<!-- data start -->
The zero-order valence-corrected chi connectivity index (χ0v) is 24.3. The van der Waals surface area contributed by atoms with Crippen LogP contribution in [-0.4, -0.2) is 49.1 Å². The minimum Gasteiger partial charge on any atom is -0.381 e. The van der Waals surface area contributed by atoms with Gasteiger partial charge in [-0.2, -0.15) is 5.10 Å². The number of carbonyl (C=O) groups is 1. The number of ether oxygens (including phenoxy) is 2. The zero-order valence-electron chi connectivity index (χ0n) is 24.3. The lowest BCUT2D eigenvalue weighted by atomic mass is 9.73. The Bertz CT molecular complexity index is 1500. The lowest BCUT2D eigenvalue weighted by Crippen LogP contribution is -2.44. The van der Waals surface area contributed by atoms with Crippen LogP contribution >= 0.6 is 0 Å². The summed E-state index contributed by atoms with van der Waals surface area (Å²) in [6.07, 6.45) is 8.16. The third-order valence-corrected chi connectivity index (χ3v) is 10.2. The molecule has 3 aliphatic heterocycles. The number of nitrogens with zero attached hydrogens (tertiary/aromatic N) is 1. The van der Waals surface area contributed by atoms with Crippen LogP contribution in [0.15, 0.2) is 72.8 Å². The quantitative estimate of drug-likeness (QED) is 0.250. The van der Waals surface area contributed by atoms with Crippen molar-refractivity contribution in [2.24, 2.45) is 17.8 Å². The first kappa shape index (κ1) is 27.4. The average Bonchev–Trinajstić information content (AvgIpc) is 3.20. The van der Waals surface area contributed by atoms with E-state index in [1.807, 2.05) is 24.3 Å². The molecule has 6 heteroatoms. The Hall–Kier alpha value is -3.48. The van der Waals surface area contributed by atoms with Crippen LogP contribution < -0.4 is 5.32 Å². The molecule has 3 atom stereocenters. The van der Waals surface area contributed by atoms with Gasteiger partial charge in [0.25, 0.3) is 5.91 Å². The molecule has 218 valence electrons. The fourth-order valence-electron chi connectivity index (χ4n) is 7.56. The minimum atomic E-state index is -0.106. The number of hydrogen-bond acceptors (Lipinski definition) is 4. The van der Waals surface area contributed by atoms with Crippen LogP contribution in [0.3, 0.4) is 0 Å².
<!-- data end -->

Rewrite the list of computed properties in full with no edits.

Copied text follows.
The zero-order valence-corrected chi connectivity index (χ0v) is 24.3. The van der Waals surface area contributed by atoms with Crippen LogP contribution in [-0.4, -0.2) is 49.1 Å². The minimum Gasteiger partial charge on any atom is -0.381 e. The van der Waals surface area contributed by atoms with Gasteiger partial charge in [-0.2, -0.15) is 5.10 Å². The number of carbonyl (C=O) groups is 1. The number of ether oxygens (including phenoxy) is 2. The zero-order valence-electron chi connectivity index (χ0n) is 24.3. The lowest BCUT2D eigenvalue weighted by atomic mass is 9.73. The Bertz CT molecular complexity index is 1500. The lowest BCUT2D eigenvalue weighted by Crippen LogP contribution is -2.44. The van der Waals surface area contributed by atoms with Crippen LogP contribution >= 0.6 is 0 Å². The summed E-state index contributed by atoms with van der Waals surface area (Å²) in [6.07, 6.45) is 8.16. The third-order valence-corrected chi connectivity index (χ3v) is 10.2. The molecule has 3 aliphatic heterocycles. The number of nitrogens with zero attached hydrogens (tertiary/aromatic N) is 1. The van der Waals surface area contributed by atoms with Crippen LogP contribution in [0.15, 0.2) is 72.8 Å². The quantitative estimate of drug-likeness (QED) is 0.250. The van der Waals surface area contributed by atoms with Crippen molar-refractivity contribution in [2.24, 2.45) is 17.8 Å². The first kappa shape index (κ1) is 27.4. The average Bonchev–Trinajstić information content (AvgIpc) is 3.20. The van der Waals surface area contributed by atoms with E-state index in [1.807, 2.05) is 24.3 Å². The molecule has 6 heteroatoms. The Hall–Kier alpha value is -3.48. The van der Waals surface area contributed by atoms with Crippen LogP contribution < -0.4 is 5.32 Å². The molecule has 3 atom stereocenters. The van der Waals surface area contributed by atoms with Gasteiger partial charge in [0.25, 0.3) is 5.91 Å². The molecule has 218 valence electrons. The fourth-order valence-electron chi connectivity index (χ4n) is 7.56. The minimum atomic E-state index is -0.106. The number of hydrogen-bond acceptors (Lipinski definition) is 4. The van der Waals surface area contributed by atoms with Crippen LogP contribution in [0.3, 0.4) is 0 Å².